Name: Jess Leahy.
Job title: Education Assistant at Fota Wildlife Park.
Salary bracket: Enough to pay the bills!
Education background: I went to primary school in Rushbrooke, Cobh, and secondary school in St Aloysius, Carrigtwohill. I studied zoology in UCC, and went on to pursue a Masters degree in marine biology. By a stroke of luck, after I finished my M.Sc., the Education Centre in Fota were looking for staff, so I applied, and I couldn’t be happier that I ended up here.
Hobbies: I read a lot, and am also interested in photography, particularly wildlife and nature photography.
Describe your job in five words: Varied, rewarding, exciting, challenging, and fun!
Describe yourself in five words: Environmentalist, cook, reader, teacher and friend.
Personality needed for this kind of work? You definitely need to be confident talking in front of large groups (we could have up to 300 people at a cheetah feeding in the summer!), you need to be friendly and enthusiastic, and have oodles of patience!
How long are you doing this job? I have been working in the park for around six years now. I was originally supposed to be here for a summer contract, but I loved it so much that I refused to leave!
How did you get this job? I had wanted to work in Fota since I was very young, having grown up close to the park, and being a frequent visitor. I actually did my Transition Year work experience in Fota, and that made me even more sure that this was where I wanted to be.
I was really lucky, in that I landed my dream job almost straight out of college. I had originally envisaged myself working directly with the animals here, but when I got the job in the Education Centre however, I realised pretty quickly that this was the place for me. As a pretty shy child, the idea of talking in front of people terrified me, but as an adult, there’s nothing I enjoy more than having a big audience listening to me talk about the things I’m passionate about — science, wildlife and conservation.
Do you need particular qualifications or experience? For a job in the Education Centre, a degree in a biological science (zoology, ecology, biology etc.) was required.
Describe a day at work: No two days are the same here, but on an average day at this time of the year, we are mostly dealing with secondary school students — teaching ecology, CSPE, or teambuilding.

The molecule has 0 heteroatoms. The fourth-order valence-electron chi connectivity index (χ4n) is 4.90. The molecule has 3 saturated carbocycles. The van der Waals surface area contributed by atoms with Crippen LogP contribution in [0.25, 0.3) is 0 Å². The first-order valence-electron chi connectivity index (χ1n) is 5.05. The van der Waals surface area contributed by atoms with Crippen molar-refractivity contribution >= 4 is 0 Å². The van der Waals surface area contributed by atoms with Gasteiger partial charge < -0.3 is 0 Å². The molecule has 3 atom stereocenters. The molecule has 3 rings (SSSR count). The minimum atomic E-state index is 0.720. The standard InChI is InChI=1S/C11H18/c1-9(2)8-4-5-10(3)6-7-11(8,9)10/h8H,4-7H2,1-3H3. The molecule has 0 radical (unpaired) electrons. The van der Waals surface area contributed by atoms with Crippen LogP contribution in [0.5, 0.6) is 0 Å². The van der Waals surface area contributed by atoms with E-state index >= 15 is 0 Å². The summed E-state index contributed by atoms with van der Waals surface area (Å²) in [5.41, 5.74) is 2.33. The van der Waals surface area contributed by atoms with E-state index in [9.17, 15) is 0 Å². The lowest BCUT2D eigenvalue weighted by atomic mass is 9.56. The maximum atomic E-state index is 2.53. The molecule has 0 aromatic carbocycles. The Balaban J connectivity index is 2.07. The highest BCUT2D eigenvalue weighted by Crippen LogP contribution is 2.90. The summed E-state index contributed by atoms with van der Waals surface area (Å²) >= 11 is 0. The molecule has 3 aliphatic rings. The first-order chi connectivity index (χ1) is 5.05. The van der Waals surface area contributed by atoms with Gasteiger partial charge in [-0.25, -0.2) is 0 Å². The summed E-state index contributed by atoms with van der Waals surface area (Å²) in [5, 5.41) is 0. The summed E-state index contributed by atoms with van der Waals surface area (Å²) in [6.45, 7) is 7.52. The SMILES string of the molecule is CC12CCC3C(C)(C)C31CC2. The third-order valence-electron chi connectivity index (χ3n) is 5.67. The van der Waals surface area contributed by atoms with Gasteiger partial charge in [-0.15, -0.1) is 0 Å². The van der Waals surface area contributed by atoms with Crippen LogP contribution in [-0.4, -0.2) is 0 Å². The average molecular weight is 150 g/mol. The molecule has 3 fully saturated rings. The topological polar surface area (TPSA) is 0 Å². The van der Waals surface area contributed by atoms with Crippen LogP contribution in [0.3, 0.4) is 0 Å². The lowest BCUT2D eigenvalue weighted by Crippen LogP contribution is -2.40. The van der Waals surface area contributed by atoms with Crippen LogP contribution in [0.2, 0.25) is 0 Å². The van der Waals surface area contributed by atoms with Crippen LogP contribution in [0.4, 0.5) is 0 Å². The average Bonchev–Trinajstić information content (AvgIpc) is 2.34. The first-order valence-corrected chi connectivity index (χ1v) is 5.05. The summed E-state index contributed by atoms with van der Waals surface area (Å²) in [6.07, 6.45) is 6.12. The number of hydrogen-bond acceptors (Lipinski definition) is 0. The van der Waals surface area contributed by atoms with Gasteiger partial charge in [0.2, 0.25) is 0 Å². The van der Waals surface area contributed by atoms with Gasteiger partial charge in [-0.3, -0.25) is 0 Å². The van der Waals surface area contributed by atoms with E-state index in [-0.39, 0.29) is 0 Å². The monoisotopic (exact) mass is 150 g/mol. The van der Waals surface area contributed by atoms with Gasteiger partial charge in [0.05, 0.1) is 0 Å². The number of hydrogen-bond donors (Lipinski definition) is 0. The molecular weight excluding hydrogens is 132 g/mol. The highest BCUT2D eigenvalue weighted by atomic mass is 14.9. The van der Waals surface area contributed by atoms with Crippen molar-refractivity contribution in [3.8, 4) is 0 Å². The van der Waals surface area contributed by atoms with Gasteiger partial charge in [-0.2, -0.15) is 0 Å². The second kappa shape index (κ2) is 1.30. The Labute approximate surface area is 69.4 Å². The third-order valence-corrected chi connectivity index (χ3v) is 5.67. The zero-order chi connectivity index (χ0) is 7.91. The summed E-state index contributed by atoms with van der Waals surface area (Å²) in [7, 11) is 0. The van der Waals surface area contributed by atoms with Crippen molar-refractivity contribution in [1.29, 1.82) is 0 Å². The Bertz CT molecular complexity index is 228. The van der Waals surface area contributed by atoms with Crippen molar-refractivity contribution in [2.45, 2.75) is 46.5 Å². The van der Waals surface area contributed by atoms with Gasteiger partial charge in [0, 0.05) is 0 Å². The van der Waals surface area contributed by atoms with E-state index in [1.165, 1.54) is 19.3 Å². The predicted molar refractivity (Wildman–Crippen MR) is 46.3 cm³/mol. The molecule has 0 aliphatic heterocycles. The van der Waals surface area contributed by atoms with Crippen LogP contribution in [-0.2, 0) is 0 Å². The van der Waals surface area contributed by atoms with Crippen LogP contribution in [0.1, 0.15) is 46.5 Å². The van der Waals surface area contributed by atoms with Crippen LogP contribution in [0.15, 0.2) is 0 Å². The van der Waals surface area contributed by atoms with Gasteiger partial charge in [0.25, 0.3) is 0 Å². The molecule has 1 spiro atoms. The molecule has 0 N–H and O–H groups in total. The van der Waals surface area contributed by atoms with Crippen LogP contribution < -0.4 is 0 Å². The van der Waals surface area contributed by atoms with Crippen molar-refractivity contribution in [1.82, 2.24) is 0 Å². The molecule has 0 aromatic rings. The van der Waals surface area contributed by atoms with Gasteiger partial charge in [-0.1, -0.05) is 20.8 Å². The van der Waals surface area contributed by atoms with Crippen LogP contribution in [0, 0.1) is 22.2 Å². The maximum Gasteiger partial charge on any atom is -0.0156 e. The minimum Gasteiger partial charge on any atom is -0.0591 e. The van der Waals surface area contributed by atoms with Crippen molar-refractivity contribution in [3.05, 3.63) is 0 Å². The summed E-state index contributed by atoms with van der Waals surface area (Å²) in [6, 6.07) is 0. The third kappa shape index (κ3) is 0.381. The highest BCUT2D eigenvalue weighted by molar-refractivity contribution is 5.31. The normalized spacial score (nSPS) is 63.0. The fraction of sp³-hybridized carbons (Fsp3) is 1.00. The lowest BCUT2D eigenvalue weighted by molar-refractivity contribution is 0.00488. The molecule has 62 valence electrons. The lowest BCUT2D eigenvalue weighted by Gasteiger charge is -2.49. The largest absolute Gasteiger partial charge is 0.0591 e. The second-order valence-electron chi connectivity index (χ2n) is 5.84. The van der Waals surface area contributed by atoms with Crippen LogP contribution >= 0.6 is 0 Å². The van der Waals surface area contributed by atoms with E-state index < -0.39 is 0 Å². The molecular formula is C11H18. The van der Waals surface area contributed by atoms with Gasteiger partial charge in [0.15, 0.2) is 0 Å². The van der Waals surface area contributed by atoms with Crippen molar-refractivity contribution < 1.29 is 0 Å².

When we arrive in the office, the team get together and discuss the plan for the day. On an ecology day, I will often have a class for the morning, taking secondary school students through the ecology course, looking at bio-diversity, food chains, and human impacts on the environment.
After lunch, we head out to our woodland, where we teach them how to use different pieces of scientific equipment, including pooters, sweep nets, and pitfall traps, to sample invertebrates. We also use quadrats to investigate the plant life in the area. The afternoon is then spent cleaning equipment and getting ready for the following day.
On any given day during the summer, I could be giving a talk about some of Fota’s animals to our visitors, entertaining primary school children on their school tour, or helping to plan events such as our Mad Scientist Weekend.
I’m also part of the Animal Patrol team, responsible for overseeing the safety of the free roaming species in the park as well as engaging with members of the public in relation to both the park’s objectives and conservation initiatives.
I love the fact that there is so much variety in my job!
How many hours do you work a week? It varies, but anything up to 37.5 hours a week.
What do you wear to work? We have a uniform, shirt, jumper and hat, along with suitable outdoor trousers and boots. A decent raincoat is also pretty much mandatory!
Is your job stressful?: It certainly has its moments, but I wouldn’t describe my job as particularly stressful. The positive moments definitely outweigh any stressful ones!
Do you work with others or on your own? A bit of both! I work as part of a brilliant education team, but working in a 100 acre park, I often don’t see much of them during the day!
When do you plan to retire or give up working? Not for a long time yet, I hope!
Best bits: There’s so much that I love about my job — there’s always something interesting going on and it’s impossible to get bored! In the years I’ve been here, we have celebrated the park’s 30th birthday, opened the new Asian Sanctuary, seen new-born animals of all kinds, and witnessed a substantial increase in the number of students availing of our education services!
It is great to get to talk to people about amazing species such as monkeys, rhinos, giraffes, and tigers. The Sumatran tiger is a critically endangered species, but many people are not aware of the little things that they can do to help, such as avoiding products originating from unsustainable origins, so it is great to be involved in getting important conservation messages like that out there.
By far my favourite thing, though, is when students inform you that you have inspired them to make more environmentally friendly changes in their day to day lifestyles! Those are the days that I leave work with the recognition that my role can help to engender a respect for nature!
Worst bits: Having to be outdoors almost all the time, in any weather! Though, as we always say to our students — ‘There’s no such thing as bad weather, just bad clothing!’
Advice to those who want your job? Go for it! Study science, and get as much experience as you can!
Getting a job in a wildlife park or a zoo can be competitive, because it’s a great place to work, but it’s worth the effort!
Summer Camps are now opening for booking at Fota Wildlife Park’s Education Complex —running from July 15 to 19 and July 22 to 26 with every day at camp offering a new activity such as Safari Trails, Animal Sport and Arts and Crafts. For more information and to book email email@example.com